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Vibrio cholerae residing in food vacuoles expelled by protozoa are more infectious in vivo

September 30, 2019

Espinoza-Vergara G, Noorian P, Silva-Valenzuela CA, Raymond BBA, Allen C, Hoque MM, Sun S, Johnson MS, Pernice M, Kjelleberg S, Djordjevic SP, Labbate M, Camilli A, McDougald D.

Nat Microbiol. 2019 Dec;4(12):2466-2474.
PMID: 31570868 | PMCID: PMC7071789 | DOI: 10.1038/s41564-019-0563-x

Abstract

Vibrio cholerae interacts with many organisms in the environment, including heterotrophic protists (protozoa). Several species of protozoa have been reported to release undigested bacteria in expelled food vacuoles (EFVs) when feeding on some pathogens. While the production of EFVs has been reported, their biological role as a vector for the transmission of pathogens remains unknown. Here we report that ciliated protozoa release EFVs containing V. cholerae. The EFVs are stable, the cells inside them are protected from multiple stresses, and large numbers of cells escape when incubated at 37 °C or in the presence of nutrients. We show that OmpU, a major outer membrane protein positively regulated by ToxR, has a role in the production of EFVs. Notably, cells released from EFVs have growth and colonization advantages over planktonic cells both in vitro and in vivo. Our results suggest that EFVs facilitate V. cholerae survival in the environment, enhancing their infectious potential and may contribute to the dissemination of epidemic V. cholerae strains. These results improve our understanding of the mechanisms of persistence and the modes of transmission of V. cholerae and may further apply to other opportunistic pathogens that have been shown to be released by protists in EFVs.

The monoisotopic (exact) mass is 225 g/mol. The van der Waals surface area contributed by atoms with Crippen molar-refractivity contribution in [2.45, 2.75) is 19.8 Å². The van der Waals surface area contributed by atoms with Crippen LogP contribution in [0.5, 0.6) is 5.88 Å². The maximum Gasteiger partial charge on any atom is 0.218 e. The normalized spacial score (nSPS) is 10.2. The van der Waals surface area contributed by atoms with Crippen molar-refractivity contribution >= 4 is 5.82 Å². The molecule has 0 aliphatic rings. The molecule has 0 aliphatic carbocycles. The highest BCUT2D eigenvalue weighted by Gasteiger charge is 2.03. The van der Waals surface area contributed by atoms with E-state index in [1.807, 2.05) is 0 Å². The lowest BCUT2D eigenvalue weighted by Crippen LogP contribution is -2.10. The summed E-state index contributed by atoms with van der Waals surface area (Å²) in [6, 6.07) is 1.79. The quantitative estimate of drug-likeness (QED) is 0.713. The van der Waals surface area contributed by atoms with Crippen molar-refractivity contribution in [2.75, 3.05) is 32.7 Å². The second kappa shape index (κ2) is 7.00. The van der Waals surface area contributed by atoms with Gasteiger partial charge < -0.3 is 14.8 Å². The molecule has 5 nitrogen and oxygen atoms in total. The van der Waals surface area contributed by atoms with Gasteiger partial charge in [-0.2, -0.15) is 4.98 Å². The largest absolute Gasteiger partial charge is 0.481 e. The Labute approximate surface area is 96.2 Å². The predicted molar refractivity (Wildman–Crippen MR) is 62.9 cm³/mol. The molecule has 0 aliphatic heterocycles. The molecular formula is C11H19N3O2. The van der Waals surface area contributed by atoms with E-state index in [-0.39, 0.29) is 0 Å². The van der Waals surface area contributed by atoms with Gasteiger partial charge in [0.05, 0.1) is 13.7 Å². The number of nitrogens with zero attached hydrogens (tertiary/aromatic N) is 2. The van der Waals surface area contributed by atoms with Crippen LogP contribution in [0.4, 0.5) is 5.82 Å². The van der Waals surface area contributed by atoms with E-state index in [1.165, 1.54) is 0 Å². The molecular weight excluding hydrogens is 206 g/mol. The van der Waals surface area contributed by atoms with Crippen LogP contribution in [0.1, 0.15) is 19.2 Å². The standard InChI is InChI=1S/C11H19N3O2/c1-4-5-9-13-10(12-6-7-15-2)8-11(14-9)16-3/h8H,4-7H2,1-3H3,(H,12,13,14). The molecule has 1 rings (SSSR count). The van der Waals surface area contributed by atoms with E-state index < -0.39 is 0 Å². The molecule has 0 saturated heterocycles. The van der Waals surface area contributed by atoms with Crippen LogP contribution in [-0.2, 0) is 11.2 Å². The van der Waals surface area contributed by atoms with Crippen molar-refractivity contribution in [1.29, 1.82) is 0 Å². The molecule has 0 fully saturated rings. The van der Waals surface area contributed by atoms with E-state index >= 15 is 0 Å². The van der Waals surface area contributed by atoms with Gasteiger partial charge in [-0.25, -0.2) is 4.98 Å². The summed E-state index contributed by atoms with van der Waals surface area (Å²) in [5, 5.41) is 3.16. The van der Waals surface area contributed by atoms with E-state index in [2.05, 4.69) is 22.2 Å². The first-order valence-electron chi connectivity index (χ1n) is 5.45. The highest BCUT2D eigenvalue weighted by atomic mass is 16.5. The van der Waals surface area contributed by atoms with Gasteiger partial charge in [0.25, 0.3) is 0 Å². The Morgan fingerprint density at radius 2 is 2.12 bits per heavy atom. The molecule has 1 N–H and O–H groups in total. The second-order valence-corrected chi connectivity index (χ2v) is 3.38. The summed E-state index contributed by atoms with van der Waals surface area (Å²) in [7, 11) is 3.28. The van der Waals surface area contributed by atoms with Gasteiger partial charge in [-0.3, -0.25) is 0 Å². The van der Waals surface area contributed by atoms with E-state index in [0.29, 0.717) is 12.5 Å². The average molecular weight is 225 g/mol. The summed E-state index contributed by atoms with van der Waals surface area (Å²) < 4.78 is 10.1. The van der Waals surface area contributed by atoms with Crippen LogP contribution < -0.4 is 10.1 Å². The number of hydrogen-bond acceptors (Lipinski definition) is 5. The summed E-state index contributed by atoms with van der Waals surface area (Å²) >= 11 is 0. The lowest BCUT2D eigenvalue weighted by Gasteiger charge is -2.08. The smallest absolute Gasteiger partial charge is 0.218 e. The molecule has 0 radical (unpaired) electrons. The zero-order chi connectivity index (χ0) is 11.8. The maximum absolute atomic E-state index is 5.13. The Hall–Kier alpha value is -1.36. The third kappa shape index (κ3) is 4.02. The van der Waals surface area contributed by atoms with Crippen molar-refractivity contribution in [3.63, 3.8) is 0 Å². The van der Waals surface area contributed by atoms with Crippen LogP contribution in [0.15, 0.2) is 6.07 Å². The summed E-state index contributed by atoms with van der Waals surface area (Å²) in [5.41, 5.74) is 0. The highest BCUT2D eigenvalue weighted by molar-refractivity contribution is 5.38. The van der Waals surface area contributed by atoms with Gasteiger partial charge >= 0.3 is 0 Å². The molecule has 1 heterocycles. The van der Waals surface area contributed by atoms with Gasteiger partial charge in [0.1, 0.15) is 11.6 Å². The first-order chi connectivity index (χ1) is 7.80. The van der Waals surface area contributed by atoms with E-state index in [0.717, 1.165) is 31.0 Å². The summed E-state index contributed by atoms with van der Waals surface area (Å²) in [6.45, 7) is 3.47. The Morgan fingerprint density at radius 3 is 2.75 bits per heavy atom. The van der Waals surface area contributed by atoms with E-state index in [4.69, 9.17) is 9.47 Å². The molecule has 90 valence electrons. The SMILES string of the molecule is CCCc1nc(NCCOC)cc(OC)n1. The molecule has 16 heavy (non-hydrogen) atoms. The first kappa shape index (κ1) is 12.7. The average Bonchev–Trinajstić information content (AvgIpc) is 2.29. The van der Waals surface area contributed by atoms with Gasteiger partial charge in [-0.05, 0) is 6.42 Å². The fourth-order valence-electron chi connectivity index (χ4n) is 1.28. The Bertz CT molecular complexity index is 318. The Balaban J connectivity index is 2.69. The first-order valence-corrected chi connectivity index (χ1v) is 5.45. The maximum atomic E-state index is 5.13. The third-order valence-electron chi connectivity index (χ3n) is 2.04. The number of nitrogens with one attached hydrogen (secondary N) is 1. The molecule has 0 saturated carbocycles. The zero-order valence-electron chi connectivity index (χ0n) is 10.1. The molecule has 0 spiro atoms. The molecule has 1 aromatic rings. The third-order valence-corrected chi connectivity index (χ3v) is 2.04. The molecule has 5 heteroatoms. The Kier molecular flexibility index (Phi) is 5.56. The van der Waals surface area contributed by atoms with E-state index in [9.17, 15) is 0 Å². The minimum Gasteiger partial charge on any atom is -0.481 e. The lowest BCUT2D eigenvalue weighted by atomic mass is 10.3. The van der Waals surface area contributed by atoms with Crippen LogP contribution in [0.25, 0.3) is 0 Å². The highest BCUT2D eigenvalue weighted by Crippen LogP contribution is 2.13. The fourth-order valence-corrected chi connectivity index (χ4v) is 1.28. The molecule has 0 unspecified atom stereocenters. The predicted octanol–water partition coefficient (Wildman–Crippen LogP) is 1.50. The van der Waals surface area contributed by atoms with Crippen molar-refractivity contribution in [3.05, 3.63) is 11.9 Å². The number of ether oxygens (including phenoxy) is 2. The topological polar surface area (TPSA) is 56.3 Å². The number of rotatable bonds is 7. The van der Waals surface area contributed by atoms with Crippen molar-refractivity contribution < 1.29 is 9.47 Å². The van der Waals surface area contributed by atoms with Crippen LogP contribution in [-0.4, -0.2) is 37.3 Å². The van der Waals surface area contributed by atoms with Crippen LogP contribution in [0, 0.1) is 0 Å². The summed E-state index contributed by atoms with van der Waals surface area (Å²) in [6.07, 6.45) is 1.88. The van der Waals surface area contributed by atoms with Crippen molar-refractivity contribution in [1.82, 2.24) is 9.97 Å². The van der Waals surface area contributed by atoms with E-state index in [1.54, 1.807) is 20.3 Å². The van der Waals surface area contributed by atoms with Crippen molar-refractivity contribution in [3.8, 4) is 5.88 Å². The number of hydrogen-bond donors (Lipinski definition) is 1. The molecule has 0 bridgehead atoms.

Source: https://www.nature.com/articles/s41564-019-0563-x